Although Sukumar claimed to have been working on his designs since the late 1990s, he and SCRSA are not presently Nautilus competitors. SCSRA has no other employees; they haven’t created or opened any senior spa centers or stroke rehabilitation centers; they haven’t sold any modified Nautilus equipment or machines of his own design; they hold no patents on fitness equipment; SCRSA has yet to show a profit in any year; and Sukumar’s patient protocol isn’t written, but kept in his mind. In rebuttal, plaintiffs emphasized their efforts since the early 2012 decision that the machines were falsely marked. They retained an expert on the senior fitness market and worked to develop a business plan and retain other industry professionals; they were working with a design house and manufacturers to develop prototypes; and they were working to buy land for a manufacturing facility. Thus, they argued, were it not for the false patent labels, they could and would have engaged in such efforts previously.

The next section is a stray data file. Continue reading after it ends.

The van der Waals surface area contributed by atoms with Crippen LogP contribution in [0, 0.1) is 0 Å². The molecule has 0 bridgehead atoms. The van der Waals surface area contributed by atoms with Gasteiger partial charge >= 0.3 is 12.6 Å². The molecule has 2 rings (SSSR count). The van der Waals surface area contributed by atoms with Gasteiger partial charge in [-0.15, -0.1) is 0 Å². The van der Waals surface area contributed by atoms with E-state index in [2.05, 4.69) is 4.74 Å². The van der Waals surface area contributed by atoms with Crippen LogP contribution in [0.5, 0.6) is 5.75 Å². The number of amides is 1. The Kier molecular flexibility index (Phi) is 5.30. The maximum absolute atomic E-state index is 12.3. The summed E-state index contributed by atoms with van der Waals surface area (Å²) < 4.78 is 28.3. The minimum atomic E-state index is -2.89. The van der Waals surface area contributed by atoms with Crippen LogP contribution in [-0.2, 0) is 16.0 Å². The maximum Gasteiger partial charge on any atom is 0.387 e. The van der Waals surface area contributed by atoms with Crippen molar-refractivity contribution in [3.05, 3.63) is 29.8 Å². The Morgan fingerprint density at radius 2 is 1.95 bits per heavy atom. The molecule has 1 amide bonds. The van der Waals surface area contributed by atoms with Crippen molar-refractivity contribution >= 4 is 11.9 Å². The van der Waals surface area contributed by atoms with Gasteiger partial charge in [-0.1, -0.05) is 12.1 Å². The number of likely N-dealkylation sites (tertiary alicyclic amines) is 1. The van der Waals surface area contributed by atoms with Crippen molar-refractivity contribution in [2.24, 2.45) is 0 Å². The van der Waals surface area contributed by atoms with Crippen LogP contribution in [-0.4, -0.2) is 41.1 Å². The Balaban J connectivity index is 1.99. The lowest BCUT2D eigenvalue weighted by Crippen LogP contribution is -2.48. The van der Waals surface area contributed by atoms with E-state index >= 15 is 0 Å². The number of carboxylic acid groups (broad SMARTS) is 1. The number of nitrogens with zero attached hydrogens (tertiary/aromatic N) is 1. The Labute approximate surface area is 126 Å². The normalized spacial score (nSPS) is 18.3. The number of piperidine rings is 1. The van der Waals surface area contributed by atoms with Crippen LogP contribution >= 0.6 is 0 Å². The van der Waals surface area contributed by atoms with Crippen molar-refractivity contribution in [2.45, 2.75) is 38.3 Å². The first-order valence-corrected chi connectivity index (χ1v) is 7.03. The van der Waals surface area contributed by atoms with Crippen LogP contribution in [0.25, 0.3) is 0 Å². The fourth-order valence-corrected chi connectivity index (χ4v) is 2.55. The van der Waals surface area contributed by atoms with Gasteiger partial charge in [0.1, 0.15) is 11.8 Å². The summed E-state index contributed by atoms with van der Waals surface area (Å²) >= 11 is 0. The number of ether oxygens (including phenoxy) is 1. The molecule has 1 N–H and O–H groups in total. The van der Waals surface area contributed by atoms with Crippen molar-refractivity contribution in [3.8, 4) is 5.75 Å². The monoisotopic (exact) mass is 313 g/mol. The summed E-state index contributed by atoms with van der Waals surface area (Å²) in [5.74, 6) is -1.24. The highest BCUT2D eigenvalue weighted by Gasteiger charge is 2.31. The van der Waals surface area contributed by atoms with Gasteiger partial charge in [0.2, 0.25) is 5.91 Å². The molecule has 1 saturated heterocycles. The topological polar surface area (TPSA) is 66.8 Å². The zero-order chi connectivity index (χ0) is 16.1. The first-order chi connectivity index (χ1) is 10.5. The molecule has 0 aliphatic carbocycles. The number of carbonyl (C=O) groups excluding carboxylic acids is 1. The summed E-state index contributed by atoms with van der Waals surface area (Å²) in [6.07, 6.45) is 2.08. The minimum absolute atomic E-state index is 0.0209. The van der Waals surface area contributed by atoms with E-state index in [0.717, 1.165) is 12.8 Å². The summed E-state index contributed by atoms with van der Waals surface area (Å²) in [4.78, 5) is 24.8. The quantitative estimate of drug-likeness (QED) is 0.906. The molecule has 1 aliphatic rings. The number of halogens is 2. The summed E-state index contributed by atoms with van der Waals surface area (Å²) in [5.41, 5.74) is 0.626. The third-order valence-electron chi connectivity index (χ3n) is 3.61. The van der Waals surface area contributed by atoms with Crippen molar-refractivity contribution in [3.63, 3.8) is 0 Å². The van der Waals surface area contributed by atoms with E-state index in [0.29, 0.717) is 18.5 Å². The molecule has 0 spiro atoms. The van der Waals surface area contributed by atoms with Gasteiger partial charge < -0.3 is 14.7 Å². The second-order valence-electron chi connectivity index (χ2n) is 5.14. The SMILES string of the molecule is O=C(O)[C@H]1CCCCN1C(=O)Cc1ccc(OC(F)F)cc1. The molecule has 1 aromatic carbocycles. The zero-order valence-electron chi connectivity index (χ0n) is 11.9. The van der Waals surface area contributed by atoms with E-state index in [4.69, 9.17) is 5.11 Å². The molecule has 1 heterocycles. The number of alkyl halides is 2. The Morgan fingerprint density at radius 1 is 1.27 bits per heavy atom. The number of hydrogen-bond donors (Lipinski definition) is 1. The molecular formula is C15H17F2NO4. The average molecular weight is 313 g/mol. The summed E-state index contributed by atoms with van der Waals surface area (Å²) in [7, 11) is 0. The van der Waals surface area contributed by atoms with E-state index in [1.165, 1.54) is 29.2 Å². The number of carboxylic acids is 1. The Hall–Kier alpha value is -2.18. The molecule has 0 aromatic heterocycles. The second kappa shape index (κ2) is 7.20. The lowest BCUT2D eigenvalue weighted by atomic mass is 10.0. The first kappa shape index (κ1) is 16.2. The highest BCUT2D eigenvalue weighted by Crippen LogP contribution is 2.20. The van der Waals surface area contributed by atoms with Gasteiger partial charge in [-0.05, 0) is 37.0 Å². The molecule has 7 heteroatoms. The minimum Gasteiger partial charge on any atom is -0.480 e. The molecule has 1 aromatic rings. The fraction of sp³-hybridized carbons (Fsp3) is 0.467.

Plaintiffs’ injuries, they argued, were delay in entry into the fitness equipment market; unnecessary expenses in attempting to license or purchase Nautilus patents/assets and those of another manufacturer; unnecessary expenses in analyzing the validity and enforceability of the falsely marked patents; and unnecessary expenses in storing machines they acquired.
None of this was sufficient. The AIA requires “competitive injury,” in order to eliminate abusive qui tam actions. Although plaintiffs relied on the idea that they were competitively injured when they were impeded in their efforts to enter the market and incurred unnecessary costs, citing Forest Group. Inc. v. Bon Tool Co., 590 F.3d 1295 (Fed. Cir. 2009), that case has been superseded by the AIA, and in any event involved parties who were concededly competitors.